You find that all her words of kindness linger on
She no longer needs you
She wakes up she makes up
She takes her time and doesn’t feel she has to hurry
She no longer needs you.
And in her eyes you see nothing
No sign of love behind the tears
Cried for no one
A love that should have lasted years
You want her you need her
And yet you don’t believe her when she said her love is dead
You think she needs you
She goes out you stay home
She says that long ago she knew someone but now he’s gone
She doesn’t need him.
And in her eyes you see nothing
No sign of love behind the tears
Cried for no one
A love that should have lasted years
Your day breaks your mind aches
There will be time when all the things she said
Will fill your head
You won’t forget her…
Songwriters: Paul Mccartney, John Lennon
I would like to thank my Twitter friend WreckingBallRadio for the recommendation of this sad song for my collection.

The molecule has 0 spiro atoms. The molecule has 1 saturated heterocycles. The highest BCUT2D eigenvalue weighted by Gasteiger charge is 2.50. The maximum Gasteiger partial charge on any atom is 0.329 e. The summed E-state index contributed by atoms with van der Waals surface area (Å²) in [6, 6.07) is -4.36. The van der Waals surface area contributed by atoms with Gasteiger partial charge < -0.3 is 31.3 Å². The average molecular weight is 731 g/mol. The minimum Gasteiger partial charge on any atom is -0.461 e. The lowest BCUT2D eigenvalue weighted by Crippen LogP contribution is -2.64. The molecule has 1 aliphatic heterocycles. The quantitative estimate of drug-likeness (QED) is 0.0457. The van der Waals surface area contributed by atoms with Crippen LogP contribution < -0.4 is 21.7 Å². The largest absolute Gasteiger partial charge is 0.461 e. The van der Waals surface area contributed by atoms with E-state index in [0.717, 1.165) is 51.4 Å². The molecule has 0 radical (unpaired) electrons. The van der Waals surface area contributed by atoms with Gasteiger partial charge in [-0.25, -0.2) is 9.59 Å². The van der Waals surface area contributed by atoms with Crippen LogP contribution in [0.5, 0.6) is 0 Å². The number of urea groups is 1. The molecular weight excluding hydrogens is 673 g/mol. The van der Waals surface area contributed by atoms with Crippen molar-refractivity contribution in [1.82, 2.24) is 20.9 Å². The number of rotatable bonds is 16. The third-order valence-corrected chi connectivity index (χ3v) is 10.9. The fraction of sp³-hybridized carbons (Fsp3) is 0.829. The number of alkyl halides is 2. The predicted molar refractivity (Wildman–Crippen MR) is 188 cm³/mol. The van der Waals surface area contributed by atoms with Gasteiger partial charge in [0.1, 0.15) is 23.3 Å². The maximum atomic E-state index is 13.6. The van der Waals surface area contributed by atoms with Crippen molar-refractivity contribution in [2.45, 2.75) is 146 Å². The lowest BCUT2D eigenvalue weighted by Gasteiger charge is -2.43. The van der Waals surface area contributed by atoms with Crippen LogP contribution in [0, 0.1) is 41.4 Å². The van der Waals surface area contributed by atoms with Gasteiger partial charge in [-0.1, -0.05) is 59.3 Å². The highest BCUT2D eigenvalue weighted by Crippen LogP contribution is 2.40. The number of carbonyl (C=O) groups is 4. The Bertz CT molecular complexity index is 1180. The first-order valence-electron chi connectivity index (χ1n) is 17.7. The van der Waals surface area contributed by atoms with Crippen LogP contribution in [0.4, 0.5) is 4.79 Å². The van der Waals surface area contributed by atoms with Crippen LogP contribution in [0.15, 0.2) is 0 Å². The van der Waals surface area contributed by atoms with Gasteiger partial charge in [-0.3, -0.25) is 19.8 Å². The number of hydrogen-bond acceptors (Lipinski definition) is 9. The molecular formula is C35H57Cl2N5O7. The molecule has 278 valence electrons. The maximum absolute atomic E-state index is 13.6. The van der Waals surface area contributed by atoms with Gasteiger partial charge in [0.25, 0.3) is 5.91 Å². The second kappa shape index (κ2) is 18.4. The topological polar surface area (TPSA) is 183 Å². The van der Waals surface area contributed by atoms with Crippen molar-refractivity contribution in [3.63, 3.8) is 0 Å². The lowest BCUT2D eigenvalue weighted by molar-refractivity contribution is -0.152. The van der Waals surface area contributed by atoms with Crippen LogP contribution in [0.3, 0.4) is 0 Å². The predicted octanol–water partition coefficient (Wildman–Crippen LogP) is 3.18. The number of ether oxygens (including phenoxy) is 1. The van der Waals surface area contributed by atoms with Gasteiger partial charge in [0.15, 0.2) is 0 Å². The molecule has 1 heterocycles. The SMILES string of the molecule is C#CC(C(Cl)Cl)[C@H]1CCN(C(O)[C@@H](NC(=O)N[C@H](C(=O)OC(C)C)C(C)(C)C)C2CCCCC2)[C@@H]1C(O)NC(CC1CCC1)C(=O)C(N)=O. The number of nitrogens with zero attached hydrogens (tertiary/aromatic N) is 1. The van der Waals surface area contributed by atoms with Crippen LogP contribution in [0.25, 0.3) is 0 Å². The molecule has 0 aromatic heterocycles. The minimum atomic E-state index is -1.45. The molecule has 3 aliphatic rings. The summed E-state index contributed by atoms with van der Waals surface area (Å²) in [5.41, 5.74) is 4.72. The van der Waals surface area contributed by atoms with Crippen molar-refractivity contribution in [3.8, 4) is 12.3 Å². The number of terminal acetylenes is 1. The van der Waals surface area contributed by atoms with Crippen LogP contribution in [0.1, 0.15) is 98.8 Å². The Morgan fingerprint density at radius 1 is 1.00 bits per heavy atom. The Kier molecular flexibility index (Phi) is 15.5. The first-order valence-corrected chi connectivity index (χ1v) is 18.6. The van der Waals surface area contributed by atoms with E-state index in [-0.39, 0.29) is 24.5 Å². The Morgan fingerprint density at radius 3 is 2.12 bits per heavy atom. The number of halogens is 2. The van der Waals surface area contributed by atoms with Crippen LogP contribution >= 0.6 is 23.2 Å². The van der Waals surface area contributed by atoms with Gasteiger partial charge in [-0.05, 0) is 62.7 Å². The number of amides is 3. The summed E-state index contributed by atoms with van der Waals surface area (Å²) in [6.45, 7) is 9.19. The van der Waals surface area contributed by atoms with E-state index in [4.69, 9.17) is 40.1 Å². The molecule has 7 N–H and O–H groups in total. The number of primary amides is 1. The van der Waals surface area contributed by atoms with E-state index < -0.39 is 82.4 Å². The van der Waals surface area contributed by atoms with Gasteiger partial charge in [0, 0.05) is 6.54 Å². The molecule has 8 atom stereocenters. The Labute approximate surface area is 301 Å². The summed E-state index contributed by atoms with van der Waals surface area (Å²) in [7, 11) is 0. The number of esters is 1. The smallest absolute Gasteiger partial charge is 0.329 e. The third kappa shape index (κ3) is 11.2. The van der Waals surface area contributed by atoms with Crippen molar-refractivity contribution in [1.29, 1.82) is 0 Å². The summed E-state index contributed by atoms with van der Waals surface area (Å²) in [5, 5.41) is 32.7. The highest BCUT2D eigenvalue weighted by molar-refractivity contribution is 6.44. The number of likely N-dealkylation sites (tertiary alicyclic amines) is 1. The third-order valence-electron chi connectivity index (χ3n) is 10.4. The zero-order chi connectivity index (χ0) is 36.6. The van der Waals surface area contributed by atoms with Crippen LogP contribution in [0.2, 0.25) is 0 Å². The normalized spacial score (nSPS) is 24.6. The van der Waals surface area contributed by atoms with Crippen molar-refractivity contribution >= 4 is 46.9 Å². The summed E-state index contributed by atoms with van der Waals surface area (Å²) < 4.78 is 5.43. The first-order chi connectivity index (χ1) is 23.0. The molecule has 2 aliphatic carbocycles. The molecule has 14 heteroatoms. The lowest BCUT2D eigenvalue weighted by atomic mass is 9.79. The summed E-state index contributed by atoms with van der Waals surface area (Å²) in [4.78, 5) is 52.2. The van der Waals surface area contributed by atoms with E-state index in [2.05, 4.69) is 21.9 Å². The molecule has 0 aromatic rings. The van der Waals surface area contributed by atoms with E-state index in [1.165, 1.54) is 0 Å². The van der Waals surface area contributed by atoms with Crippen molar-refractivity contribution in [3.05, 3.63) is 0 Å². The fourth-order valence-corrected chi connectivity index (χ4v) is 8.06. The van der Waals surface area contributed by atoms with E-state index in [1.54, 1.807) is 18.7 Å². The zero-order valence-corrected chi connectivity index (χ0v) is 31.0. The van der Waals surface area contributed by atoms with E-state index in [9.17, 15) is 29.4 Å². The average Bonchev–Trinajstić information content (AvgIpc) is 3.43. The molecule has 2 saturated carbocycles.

Emmy’s version of “For No One” is getting lots of streams by me this week.
If you like sad songs too, The last line in the song says everything. There will be a time when all the things she said will fill your head. You won’t forget her..
Guy Clark was born on this day, November 6, 1941 in Monahans, Texas.
Finding Guy Clark was to me like taking that first drink. I heard Guy’s music and I couldn’t stop after just one. I eventually did sober up, but I have never quit Guy Clark.
If it weren’t for Guy, I don’t think that I would have the passion for music that I carry with me today. He influenced many other great singers and songwriters in his lifetime.
Today, I love the discovery of the root of the song. I find pleasure in hearing the original versions, and through reading the songwriters lyrics. I want to know what the writer was thinking, feeling, and what place he must’ve been in that inspired him or her to compose a certain piece of music or song.
So many other artists have covered songs penned by Guy Clark over the years. In my earliest childhood memories, I recall that music was an important part of my life. Back then, I didn’t even know who Guy Clark was. Even back then, I was hearing his music.